Shillong: Former Meghalaya chief minister Mukul Sangma, who has switched to the Trinamool Congress (TMC) from the Congress, told ThePrint that his former party no longer had the commitment or drive to win an electoral battle.
Sangma was among 12 of 17 Congress MLAs in Meghalaya who jumped ship to the TMC Wednesday.
In an interview to ThePrint, the two-time chief minister and former Congress chief in Meghalaya said the party had failed to optimise the potential of its leaders.
“You cannot reduce yourself to a political party that becomes insignificant in a state,” Sangma said. “You need to be able to take on your rival political parties… If you’re seeing that you’re only participating, then how is it going to enable you to achieve that objective.”
Sangma pointed to the 2018 assembly elections when the Congress had emerged as the single largest party with 21 MLAs in the 60-member assembly.
“In 2018, it was only in Meghalaya that the Congress party could have formed a government,” he said. “But we couldn’t do so because the drive to fight and commitment to fight and win an electoral battle was missing.”
Eventually, the National People’s Party, which had 20 seats, formed a coalition government along with the United Democratic Party, the People’s Democratic Front, the BJP, the Hill State People’s Democratic Party (two seats), and two Independents.
The Congress in 2018 also lost its tag of the single-largest party in the state after one of its MLAs, Martin M. Danggo, quit. Then in the bypolls held last month, the NPP managed to wrest three more seats from the Congress.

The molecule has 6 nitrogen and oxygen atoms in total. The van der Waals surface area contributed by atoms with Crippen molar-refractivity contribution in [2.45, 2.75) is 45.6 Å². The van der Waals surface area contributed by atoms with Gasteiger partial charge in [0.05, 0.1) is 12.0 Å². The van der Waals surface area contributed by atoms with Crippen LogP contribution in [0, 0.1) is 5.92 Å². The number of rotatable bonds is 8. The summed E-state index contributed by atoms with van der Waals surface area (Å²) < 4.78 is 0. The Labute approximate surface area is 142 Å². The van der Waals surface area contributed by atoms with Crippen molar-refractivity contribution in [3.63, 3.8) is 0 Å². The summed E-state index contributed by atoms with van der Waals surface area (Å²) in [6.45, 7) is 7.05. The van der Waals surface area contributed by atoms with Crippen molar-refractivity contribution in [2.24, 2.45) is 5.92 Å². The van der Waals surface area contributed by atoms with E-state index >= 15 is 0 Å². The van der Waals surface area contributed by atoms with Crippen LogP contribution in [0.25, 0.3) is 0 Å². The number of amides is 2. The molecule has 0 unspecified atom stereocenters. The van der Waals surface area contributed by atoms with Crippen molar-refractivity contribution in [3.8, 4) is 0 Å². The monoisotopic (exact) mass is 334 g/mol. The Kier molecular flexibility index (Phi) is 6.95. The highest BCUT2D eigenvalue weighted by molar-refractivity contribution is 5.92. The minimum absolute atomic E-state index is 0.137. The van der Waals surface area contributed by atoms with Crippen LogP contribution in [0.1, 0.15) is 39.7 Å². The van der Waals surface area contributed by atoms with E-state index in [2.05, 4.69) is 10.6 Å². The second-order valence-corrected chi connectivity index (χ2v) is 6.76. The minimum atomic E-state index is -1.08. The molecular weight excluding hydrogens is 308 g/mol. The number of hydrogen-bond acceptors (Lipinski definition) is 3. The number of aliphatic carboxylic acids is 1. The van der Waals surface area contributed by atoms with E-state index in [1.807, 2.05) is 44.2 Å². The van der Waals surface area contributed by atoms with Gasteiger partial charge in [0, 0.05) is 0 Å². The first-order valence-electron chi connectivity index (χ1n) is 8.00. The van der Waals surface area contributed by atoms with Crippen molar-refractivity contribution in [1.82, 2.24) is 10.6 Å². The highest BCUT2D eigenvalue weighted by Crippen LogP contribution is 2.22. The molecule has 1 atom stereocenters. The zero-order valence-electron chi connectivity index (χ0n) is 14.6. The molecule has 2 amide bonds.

‘Like minded people coming together’
When asked about his journey to the Trinamool Congress, Sangma said, “We were actually exploring, and trying our best to really find that maybe something could happen within the Grand Old Party itself. But we saw that things are not going to change.”
Through the course of this “exhaustive exercise directed towards finding an answer”, Sangma met several leaders including political strategist Prashant Kishor.
“I also ended up meeting Prashant Kishor and we were thinking about how we can make an impact in the minds of our leadership in the Congress. But he also gave up,” he said. “But there was a meeting of the minds.”
Kishor, whose political consultancy Indian Political Action Committee (I-PAC) had been hired by the TMC for the 2021 polls, has been helping Mamata Banerjee’s party in expanding its footprints in the northeast and other states.
The decision was cemented following more discussions and the 2021 West Bengal elections, where TMC dealt a blow against the BJP, who had been hoping to make significant inroads in the state.
“I have known Mamata Banerjee since when she was in the Congress, we have been watching her keenly…she does what she says,” Sangma said. “She is open to like-minded people coming together and aggregating their thoughts and strengths to achieve an agenda on a pan-India basis, not confined to the borders of West Bengal… This is the reason why we decided on this.”
Responding to a question about whether he considered joining the BJP, he said, “The BJP has to change its approach to how it looks at India. They must have that sense of accommodation, keeping in mind the huge diversity that this nation has.”
Discontentment with Congress
Sangma’s discontentment with the Congress had especially become palpable in the past few months following the appointment of Vincent H. Pala as the state party chief. An intraparty feud had ensued, which led to a visit by Rahul Gandhi in early October.
“I’ve been in politics for such a long time. But suddenly I saw somebody who has not had even five years of innings in politics being given such a complex role,” he said. “You can’t build a party like this. They may be brilliant… But politics is a different ballgame.”
About the Congress’s current situation in national politics, Sangma said, “If you do not use your arm, it will atrophy… You may not be able to stop the ageing process, but you are able to slow down the ageing process. There are ways to do things. So in politics, also, I think you have to apply a scientific approach.”
(Edited by Arun Prashanth)